During this encircling movement, the Union troops skirmished with Green’s men and marched south near present-day West Bosque Loop. They turned back a relief column that Sibley led, just as it was emerging from crossing the river. However, there was little action except for the continuing crash of artillery. The Confederates’ artillery fire on the Union troops moving around their positions typically went over their heads. In addition, the Texans had expended most of their explosive shell ammunition earlier during the campaign. So their artillery was not very effective against troops. No more Federals were killed during the battle. Likewise, the Texans reported only two wounded in addition to those lost during the morning wagon train attack. However, the cottonwood groves north of Peralta were obliterated.
Sibley led the 4th and 7th Texas Mounted Rifles across the river. The rival armies battered each other in an artillery duel until a dust storm blew in and allowed the Confederates to withdraw to the west bank of the Rio Grande, leaving behind a town that had been reduced to rubble.
The Confederates reached Los Lunas at 4 a.m., where they rested for a few hours before continuing their retreat. Canby followed with the Union army, harassing the Confederate column with cavalry.
In the center of the battle, the Connelly house received severe damage from the Federal artillery and musket fire. Ditch bridges, field enclosures, and outbuildings around the mansion were battered.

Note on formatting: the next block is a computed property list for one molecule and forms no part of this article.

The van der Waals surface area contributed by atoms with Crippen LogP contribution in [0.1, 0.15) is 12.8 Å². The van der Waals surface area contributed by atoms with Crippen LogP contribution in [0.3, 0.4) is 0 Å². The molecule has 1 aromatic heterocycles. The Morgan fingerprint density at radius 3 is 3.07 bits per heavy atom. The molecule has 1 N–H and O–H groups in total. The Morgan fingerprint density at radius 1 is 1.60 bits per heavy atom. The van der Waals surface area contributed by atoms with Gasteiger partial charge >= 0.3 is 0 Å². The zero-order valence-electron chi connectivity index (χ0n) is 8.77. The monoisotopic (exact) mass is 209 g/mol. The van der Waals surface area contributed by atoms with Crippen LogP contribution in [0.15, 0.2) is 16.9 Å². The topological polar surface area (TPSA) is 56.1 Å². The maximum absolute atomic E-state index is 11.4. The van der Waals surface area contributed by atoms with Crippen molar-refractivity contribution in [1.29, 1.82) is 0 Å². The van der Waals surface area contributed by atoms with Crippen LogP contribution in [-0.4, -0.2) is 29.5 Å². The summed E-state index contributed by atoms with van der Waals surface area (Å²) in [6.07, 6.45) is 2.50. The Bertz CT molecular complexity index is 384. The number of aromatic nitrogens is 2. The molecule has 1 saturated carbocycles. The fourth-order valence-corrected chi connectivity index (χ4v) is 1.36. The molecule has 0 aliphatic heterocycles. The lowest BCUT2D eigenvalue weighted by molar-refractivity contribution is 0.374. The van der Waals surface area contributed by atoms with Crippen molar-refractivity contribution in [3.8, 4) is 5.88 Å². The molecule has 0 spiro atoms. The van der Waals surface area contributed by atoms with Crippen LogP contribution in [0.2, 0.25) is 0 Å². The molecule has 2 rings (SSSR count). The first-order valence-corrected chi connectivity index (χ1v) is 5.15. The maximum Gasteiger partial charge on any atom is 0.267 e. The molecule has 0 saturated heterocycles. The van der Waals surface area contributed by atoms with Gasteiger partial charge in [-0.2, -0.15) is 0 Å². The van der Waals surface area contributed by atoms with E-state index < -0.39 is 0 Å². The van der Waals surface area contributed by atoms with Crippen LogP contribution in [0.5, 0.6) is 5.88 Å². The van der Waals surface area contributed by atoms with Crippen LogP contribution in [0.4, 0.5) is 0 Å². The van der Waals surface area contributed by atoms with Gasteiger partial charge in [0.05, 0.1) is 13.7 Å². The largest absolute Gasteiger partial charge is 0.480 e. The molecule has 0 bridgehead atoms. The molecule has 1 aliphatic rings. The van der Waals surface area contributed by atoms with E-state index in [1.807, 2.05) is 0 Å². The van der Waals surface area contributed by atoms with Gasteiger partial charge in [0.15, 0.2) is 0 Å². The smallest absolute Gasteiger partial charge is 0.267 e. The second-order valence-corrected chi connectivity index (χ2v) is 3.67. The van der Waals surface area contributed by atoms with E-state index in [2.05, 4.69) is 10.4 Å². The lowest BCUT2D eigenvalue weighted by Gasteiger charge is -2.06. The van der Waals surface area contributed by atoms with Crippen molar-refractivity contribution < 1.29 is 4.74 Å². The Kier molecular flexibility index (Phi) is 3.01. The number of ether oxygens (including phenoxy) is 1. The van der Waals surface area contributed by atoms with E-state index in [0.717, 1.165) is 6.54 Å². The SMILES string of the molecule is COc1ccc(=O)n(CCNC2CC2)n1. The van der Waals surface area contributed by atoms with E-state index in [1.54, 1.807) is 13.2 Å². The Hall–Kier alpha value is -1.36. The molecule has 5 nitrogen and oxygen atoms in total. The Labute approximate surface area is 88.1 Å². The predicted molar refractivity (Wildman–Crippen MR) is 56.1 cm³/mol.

Governor Connelly was naturally pleased with the military results of the Battle of Peralta. Still, he was furious about the destruction of his property by the Texans. After returning the territorial government to Santa Fe, Connelly visited his mansion a month after the battle. He claimed more than $30,000 worth of damage to his residence and surrounding property. The Texans were, the governor claimed, “devoted to the destruction of everything of value about the premises. The same would have happened . . . to my neighbors of Peralta had it not been for the timely arrival of General Canby…;.”
He was especially incensed over the destruction of household goods and furniture, for which the Texans could have had no use, and over damage to the nearby village. It was some time before Henry Connelly was sufficiently calm to see these sacrifices as part of the final Union effort to rid New Mexico of its Confederate invaders. The last battle of the Civil War in New Mexico thus ended, being one of the least bloody on record.
In summarizing their New Mexico campaign, Governor Connelly observed, “This is the second invasion our Territory has suffered from Texans, both of which have proved equally disastrous [to them], and it is hoped we will never witness another.”
New Mexico Historical Review, Volume 58, #4 (1983)
Battle of Peralta